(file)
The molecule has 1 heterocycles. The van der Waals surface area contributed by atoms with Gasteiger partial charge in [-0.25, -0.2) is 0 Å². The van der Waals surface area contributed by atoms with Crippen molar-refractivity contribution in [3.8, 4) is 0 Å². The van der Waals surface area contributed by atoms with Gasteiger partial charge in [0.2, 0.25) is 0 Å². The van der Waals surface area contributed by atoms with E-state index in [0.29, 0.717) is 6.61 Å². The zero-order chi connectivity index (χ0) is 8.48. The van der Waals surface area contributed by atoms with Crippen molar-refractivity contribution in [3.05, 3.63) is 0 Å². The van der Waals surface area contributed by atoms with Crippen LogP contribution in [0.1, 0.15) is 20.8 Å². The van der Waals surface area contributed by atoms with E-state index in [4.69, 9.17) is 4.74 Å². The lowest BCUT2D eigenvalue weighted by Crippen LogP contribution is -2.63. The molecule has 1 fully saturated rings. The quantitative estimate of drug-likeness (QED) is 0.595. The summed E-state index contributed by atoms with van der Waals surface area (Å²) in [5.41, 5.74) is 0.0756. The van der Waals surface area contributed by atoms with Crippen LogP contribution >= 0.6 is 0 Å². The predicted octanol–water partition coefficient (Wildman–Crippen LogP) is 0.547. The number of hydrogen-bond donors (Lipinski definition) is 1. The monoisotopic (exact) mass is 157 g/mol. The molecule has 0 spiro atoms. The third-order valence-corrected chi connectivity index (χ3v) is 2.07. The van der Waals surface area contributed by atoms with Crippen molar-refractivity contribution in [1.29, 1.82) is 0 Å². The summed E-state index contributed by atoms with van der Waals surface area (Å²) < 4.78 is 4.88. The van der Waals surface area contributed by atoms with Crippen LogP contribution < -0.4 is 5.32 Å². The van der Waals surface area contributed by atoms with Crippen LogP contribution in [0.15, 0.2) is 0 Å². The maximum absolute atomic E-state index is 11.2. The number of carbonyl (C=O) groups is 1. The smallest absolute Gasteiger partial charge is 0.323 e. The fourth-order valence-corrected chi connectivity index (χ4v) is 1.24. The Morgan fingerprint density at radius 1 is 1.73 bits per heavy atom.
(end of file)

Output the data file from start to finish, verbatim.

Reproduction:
The molecule has 1 heterocycles. The van der Waals surface area contributed by atoms with Gasteiger partial charge in [-0.25, -0.2) is 0 Å². The van der Waals surface area contributed by atoms with Crippen molar-refractivity contribution in [3.8, 4) is 0 Å². The van der Waals surface area contributed by atoms with Gasteiger partial charge in [0.2, 0.25) is 0 Å². The van der Waals surface area contributed by atoms with E-state index in [0.29, 0.717) is 6.61 Å². The zero-order chi connectivity index (χ0) is 8.48. The van der Waals surface area contributed by atoms with Crippen molar-refractivity contribution in [3.05, 3.63) is 0 Å². The van der Waals surface area contributed by atoms with Crippen LogP contribution in [0.1, 0.15) is 20.8 Å². The van der Waals surface area contributed by atoms with E-state index in [4.69, 9.17) is 4.74 Å². The lowest BCUT2D eigenvalue weighted by Crippen LogP contribution is -2.63. The molecule has 1 fully saturated rings. The quantitative estimate of drug-likeness (QED) is 0.595. The summed E-state index contributed by atoms with van der Waals surface area (Å²) in [5.41, 5.74) is 0.0756. The van der Waals surface area contributed by atoms with Crippen LogP contribution >= 0.6 is 0 Å². The predicted octanol–water partition coefficient (Wildman–Crippen LogP) is 0.547. The number of hydrogen-bond donors (Lipinski definition) is 1. The monoisotopic (exact) mass is 157 g/mol. The molecule has 0 spiro atoms. The third-order valence-corrected chi connectivity index (χ3v) is 2.07. The van der Waals surface area contributed by atoms with Crippen molar-refractivity contribution in [1.29, 1.82) is 0 Å². The summed E-state index contributed by atoms with van der Waals surface area (Å²) < 4.78 is 4.88. The van der Waals surface area contributed by atoms with Crippen LogP contribution < -0.4 is 5.32 Å². The van der Waals surface area contributed by atoms with Crippen LogP contribution in [0.15, 0.2) is 0 Å². The maximum absolute atomic E-state index is 11.2. The number of carbonyl (C=O) groups is 1. The smallest absolute Gasteiger partial charge is 0.323 e. The fourth-order valence-corrected chi connectivity index (χ4v) is 1.24. The Morgan fingerprint density at radius 1 is 1.73 bits per heavy atom.